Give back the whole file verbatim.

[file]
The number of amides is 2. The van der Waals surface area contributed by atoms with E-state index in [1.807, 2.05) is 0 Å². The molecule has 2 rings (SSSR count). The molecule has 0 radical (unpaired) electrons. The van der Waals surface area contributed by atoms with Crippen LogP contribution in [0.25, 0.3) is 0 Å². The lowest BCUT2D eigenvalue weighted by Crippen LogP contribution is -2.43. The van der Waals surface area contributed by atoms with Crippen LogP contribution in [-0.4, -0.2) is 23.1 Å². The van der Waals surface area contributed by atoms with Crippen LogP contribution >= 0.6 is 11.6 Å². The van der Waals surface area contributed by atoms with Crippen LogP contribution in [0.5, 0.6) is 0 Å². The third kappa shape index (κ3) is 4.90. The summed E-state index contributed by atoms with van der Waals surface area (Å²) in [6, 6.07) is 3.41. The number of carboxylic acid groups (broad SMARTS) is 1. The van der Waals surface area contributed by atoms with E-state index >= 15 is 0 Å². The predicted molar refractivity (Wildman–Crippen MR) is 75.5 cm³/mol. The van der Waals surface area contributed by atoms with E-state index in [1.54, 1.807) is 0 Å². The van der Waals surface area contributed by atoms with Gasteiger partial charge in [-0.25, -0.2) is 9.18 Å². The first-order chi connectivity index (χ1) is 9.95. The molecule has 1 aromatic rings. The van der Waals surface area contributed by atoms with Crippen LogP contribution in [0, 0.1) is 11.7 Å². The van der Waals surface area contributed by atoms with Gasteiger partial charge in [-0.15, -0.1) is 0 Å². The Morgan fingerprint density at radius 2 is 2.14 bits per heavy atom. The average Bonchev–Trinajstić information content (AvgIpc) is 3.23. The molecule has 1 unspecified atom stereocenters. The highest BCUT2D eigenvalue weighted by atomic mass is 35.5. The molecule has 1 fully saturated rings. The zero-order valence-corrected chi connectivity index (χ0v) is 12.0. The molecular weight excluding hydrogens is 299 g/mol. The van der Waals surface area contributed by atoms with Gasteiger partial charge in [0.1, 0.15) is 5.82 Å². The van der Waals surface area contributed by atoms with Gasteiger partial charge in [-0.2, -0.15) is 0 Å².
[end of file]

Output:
The number of amides is 2. The van der Waals surface area contributed by atoms with E-state index in [1.807, 2.05) is 0 Å². The molecule has 2 rings (SSSR count). The molecule has 0 radical (unpaired) electrons. The van der Waals surface area contributed by atoms with Crippen LogP contribution in [0.25, 0.3) is 0 Å². The lowest BCUT2D eigenvalue weighted by Crippen LogP contribution is -2.43. The van der Waals surface area contributed by atoms with Crippen LogP contribution in [-0.4, -0.2) is 23.1 Å². The van der Waals surface area contributed by atoms with Crippen LogP contribution >= 0.6 is 11.6 Å². The van der Waals surface area contributed by atoms with Crippen LogP contribution in [0.5, 0.6) is 0 Å². The third kappa shape index (κ3) is 4.90. The summed E-state index contributed by atoms with van der Waals surface area (Å²) in [6, 6.07) is 3.41. The number of carboxylic acid groups (broad SMARTS) is 1. The van der Waals surface area contributed by atoms with E-state index >= 15 is 0 Å². The predicted molar refractivity (Wildman–Crippen MR) is 75.5 cm³/mol. The van der Waals surface area contributed by atoms with E-state index in [1.54, 1.807) is 0 Å². The van der Waals surface area contributed by atoms with Gasteiger partial charge in [-0.25, -0.2) is 9.18 Å². The first-order chi connectivity index (χ1) is 9.95. The molecule has 1 aromatic rings. The van der Waals surface area contributed by atoms with Crippen LogP contribution in [0, 0.1) is 11.7 Å². The van der Waals surface area contributed by atoms with Gasteiger partial charge in [-0.15, -0.1) is 0 Å². The Morgan fingerprint density at radius 2 is 2.14 bits per heavy atom. The average Bonchev–Trinajstić information content (AvgIpc) is 3.23. The molecule has 1 unspecified atom stereocenters. The highest BCUT2D eigenvalue weighted by atomic mass is 35.5. The molecule has 1 fully saturated rings. The zero-order valence-corrected chi connectivity index (χ0v) is 12.0. The molecular weight excluding hydrogens is 299 g/mol. The van der Waals surface area contributed by atoms with Gasteiger partial charge in [0.1, 0.15) is 5.82 Å². The van der Waals surface area contributed by atoms with Gasteiger partial charge in [-0.2, -0.15) is 0 Å².